Blacks and whites are, in effect, at war with one another. Black people in the United States, according to Max and, presumably, Wright, “are not simply twelve million people; in reality they constitute a separate nation, stunted, stripped, and held captive within this nation, devoid of political, social, economic, and property rights.” 

Bigger Thomas’s killings should not be thought of as violations of law and order but, instead, as incidents in a war in which the moral rules of peaceful society do not apply. The heart of Max’s case is his claim, seemingly seconded by Wright, that Bigger Thomas is representative of all black people in the United States. Max tells the court: “Multiply Bigger Thomas twelve million times, allowing for environmental and temperamental variations, and for those Negroes who are completely under the influence of the church, and you have the psychology of the Negro people.” 

If, following Max’s argument, Bigger Thomas is thought of as a symbol rather than as an individual human being, the execution of Bigger Thomas would not be simply the proper legal punishment for specific crimes, but rather a symbolic admission that the only final solution to the conflict between blacks and whites is what would today be called genocide. 

Max makes this bold claim quite explicit: “But if we say that we must kill him, then let us have the courage and honesty to say: ‘Let us kill them all. They are not human. There’s no room for them.’ Then let us do it.” Presumably Max—and Wright—make this argument in the belief that most white Americans, even those who might believe that Bigger Thomas deserved the electric chair for his two killings, would lack the ruthlessness—what Max calls “the courage and honesty”—to agree to genocide. 

(It is worth remembering that, when the novel was published in 1940, the policy Boris Max offers as one of two alternatives was actually being planned and acted on in Germany by those who felt about an individual Jew what Boris Max says is the case about Bigger Thomas: “His very existence is a crime against the state!” Meanwhile, as a loyal Communist, Richard Wright in 1940 was arguing against any conflict with Nazi Germany, a position he maintained from the August 1939 Nazi-Soviet Non-Aggression Pact until Hitler’s invasion of the Soviet Union in June 1941.)

Richard Wright, it appears, did not want his readers, certainly not his white readers, to sympathize or identify with Bigger Thomas. He did not want bankers’ daughters or anybody else to “weep over” his protagonist. He was determined to shock, frighten, and disturb. He wanted his readers to fear the possibility that they might someday run into a Bigger Thomas, whose “every thought” is “potential murder.” Wright wanted to scare his audience into considering what they otherwise would not accept, that they could never consider themselves truly safe until the United States underwent a radical transformation, specifically a revolution led by the Communist party.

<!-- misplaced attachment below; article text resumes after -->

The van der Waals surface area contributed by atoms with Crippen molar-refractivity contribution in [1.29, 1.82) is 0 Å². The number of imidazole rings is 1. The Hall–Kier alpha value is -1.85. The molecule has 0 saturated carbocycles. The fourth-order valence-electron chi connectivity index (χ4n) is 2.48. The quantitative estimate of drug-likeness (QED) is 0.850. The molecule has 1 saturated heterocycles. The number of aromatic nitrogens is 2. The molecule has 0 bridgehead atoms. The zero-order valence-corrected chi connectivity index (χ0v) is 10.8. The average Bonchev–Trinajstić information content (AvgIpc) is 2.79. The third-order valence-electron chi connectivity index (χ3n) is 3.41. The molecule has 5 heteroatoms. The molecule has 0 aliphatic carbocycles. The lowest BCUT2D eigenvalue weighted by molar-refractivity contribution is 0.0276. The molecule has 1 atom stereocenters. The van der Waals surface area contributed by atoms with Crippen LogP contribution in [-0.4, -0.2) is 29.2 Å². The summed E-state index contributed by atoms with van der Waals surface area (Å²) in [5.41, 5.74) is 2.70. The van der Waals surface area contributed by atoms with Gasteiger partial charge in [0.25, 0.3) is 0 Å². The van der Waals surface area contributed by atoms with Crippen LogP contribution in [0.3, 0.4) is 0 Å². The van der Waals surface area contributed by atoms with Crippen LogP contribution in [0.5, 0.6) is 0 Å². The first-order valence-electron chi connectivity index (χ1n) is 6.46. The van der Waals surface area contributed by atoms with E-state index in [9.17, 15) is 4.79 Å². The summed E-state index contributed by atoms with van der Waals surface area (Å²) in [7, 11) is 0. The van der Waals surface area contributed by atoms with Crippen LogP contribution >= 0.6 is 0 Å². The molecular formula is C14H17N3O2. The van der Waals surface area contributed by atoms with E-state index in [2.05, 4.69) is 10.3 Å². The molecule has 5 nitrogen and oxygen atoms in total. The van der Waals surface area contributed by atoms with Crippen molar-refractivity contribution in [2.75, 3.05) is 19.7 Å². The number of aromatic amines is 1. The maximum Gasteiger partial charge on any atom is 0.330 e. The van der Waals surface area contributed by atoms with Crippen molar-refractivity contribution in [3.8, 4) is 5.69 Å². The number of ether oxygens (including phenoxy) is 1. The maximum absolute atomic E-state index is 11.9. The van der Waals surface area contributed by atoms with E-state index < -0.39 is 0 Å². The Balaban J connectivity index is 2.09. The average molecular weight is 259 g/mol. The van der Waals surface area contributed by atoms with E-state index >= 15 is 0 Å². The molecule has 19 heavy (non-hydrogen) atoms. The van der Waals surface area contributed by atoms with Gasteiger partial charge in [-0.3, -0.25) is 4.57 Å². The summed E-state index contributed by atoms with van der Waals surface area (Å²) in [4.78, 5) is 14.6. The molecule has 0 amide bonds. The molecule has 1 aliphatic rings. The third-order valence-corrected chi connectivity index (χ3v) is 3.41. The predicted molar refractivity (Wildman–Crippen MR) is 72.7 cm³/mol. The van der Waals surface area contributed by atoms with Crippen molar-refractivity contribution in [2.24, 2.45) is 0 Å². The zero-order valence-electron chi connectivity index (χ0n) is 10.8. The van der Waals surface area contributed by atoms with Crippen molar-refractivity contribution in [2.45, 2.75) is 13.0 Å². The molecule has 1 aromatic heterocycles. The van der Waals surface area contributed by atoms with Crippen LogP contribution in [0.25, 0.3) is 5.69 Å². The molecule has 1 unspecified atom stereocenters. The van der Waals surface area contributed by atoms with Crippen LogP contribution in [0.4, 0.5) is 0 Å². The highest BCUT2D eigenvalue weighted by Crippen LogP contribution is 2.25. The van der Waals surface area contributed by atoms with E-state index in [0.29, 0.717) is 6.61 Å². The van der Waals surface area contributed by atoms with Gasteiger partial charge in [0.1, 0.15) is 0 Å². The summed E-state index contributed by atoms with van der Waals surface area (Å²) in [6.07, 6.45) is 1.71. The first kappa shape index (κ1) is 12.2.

In retrospect, it seems clear that the Richard Wright who wrote Native Son was wrong about many things. In “How ‘Bigger’ Was Born,” he condemned almost all aspects of black culture and achievement as irrelevant to the reality of undeclared war. He rejected the black church as escapist,  disparaged those who, like the NAACP, “employed a thousand ruses and stratagems of struggle to win their rights,” and dismissed black singers and musicians who “projected their hurts and longings into more naïve and mundane forms—blues, jazz, swing—and, without intellectual guidance, tried to build up a compensatory nourishment for themselves.” 

Those first readers of Native Son who accepted the novel as an accurate portrayal of the black experience would have been unprepared for the legal triumph of the NAACP in Brown v. Board of Education (1954) and other such cases, and entirely surprised by the leadership role of the black church in the struggle for civil rights, demonstrated most strikingly, but by no means exclusively, in the career of Martin Luther King Jr. And from the perspective of the 21st century, the folly of Wright’s denigration of the art of composers like Duke Ellington and Billy Strayhorn, musicians like Coleman Hawkins and Louis Armstrong, and singers like Bessie Smith and Billie Holiday as “naïve and mundane” is even more obvious than it was in 1940.

But before one criticizes or, for that matter, praises Native Son and its view of the racial situation in the United States, it is important to make the effort to understand the novel as it is written and appreciate the radical quality of Richard Wright’s vision. Nussbaum’s praise and Posner’s criticism both fail to address the main reason Native Son remains important: The novel offers the most powerful and imaginative case yet made for the thesis—still vehemently asserted by believers undaunted by the election of a black president—that the underlying relationship between blacks and whites in America is a state of war that cannot be ended by any mere reform, such as the achievement of equality before the law, but only by revolution. 

In demonstrating so powerfully the drastically impoverished view of African-American life and achievement required by this thesis, Richard Wright has left us all in his debt—especially, perhaps, if we do not ultimately agree with him.

James Seaton, professor of English at Michigan State, is the editor of George Santayana’s The Genteel Tradition in American Philosophy and Character and Opinion in the United States